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The life and service of Sister Frances J. Monson

Published: Friday, May 17 2013 4:31 p.m. MDT

Friday morning, Sister Frances Beverly Johnson Monson died in a Salt Lake City hospital at the age of 85. She was surrounded by family.

Sister Monson was known for her love, compassion, understanding and encouragement. The support she gave to her husband, Thomas S. Monson, president of The Church of Jesus Christ of Latter-day Saints, during his many church callings has been unfailing and sincere.

In President Monson’s biography, “To the Rescue,” he expresses his feelings for his wife and the sacrifices she has made.

“If there was ever a heroine in my life, it would have to be Frances.”

Daughter and former General Young Women Counselor Ann Dibb spoke of the support her mother gave.

"My mother is the other part of my father’s success story because she has been supportive of him in everything he’s done,” Sister Dibb said.

Sister Monson was born on Oct. 27, 1927, to Franz E. Johnson and Hildur Booth Johnson and was the only daughter of their five children.

“I am so grateful for my mother-in-law,” President Monson said in his biography. “She brought into the world a lovely daughter who is my wife and companion, who I can assure you is her husband’s keeper, and the keeper of her children as well — a noble daughter of our Heavenly Father.”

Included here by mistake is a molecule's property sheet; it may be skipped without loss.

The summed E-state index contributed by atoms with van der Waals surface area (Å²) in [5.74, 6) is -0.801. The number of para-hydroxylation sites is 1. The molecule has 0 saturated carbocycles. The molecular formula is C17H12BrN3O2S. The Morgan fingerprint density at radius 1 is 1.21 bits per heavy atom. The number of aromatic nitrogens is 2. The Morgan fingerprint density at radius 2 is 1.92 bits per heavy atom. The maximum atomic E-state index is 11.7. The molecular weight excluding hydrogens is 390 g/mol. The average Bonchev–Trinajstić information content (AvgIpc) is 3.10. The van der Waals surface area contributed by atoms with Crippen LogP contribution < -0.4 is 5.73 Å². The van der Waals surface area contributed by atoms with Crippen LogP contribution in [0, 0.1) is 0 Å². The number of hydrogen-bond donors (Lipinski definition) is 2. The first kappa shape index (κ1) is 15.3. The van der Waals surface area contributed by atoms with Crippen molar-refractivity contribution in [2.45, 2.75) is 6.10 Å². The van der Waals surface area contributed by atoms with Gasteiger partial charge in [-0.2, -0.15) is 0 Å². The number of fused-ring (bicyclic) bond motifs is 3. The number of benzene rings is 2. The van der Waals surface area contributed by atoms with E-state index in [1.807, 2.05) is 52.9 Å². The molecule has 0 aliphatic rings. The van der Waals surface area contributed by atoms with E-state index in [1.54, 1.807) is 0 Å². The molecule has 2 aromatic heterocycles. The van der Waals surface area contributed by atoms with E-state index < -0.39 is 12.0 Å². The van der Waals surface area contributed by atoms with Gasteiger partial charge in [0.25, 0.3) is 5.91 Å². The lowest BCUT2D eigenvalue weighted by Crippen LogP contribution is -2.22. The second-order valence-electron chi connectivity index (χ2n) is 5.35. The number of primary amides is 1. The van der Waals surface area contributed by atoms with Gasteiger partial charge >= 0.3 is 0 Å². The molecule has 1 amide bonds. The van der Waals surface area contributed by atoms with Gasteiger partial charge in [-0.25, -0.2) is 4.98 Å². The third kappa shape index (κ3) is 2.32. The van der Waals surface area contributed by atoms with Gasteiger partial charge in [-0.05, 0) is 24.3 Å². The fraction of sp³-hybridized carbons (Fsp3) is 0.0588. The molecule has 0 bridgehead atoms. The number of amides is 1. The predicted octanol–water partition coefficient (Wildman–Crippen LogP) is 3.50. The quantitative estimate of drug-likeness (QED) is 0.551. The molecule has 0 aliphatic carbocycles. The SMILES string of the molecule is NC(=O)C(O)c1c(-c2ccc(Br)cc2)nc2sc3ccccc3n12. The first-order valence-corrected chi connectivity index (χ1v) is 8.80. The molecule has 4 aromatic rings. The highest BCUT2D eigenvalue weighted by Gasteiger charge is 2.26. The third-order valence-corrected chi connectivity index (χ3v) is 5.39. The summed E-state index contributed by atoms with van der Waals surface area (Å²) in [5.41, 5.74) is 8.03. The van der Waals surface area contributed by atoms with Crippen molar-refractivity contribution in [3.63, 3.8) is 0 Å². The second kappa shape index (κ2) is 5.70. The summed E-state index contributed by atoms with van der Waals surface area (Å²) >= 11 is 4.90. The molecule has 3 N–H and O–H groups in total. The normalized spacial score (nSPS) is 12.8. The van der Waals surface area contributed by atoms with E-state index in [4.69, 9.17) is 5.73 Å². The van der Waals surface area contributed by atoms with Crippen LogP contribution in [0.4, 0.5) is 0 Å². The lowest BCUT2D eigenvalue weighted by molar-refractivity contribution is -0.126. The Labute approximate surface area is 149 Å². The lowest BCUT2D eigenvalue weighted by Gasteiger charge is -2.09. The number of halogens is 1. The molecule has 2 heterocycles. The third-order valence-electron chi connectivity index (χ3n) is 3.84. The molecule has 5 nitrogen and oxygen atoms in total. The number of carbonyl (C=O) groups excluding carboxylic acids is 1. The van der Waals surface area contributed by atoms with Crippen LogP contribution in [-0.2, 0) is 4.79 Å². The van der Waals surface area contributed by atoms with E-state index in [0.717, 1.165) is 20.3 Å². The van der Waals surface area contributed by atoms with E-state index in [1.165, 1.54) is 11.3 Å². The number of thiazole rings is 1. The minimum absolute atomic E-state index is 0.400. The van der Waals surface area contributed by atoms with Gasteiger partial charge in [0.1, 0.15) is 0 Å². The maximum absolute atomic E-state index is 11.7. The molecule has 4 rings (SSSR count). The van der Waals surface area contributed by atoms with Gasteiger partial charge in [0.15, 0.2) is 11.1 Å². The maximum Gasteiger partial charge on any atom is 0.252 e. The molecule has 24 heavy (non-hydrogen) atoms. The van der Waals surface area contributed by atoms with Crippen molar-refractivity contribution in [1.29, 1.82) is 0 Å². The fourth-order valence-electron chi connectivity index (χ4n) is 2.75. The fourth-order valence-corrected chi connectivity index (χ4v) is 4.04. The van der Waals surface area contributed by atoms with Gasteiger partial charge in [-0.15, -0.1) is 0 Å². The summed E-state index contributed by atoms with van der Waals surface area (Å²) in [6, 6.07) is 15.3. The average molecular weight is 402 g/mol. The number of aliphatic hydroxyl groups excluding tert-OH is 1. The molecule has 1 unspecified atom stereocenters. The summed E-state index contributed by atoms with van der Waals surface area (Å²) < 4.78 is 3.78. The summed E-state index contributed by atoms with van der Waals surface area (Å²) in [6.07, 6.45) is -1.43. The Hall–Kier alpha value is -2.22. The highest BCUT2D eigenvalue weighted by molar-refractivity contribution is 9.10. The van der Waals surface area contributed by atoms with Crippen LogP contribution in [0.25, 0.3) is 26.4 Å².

Sister Monson spent many hours serving in the Relief Society and Primary. She also served with her husband in the LDS Canadian Mission, headquartered in Toronto, Ontario.

A sense of humor was another of Sister Monson's attributes. The LDS Church Newsroom quoted President Monson describing a humorous experience with his wife.

“Several years ago my dear wife went to the hospital. She left a note behind for the children: ‘Dear children, do not let Daddy touch the microwave’ — followed by a comma ‘or the stove, or the dishwasher, or the dryer.’ I’m embarrassed to add any more to that list.”

Sister Dibb said her mother was never one to look for recognition.

“My mother is unlike many of the women of today’s generation,” Sister Dibb said in an Ensign article titled “President Thomas S. Monson: Finishing the Course, Keeping the Faith.” “Instead of looking for the recognition of the world, she has always received her acknowledgment of worth from such things as the happy smile of a son or the outstretched hand of a grandchild.”

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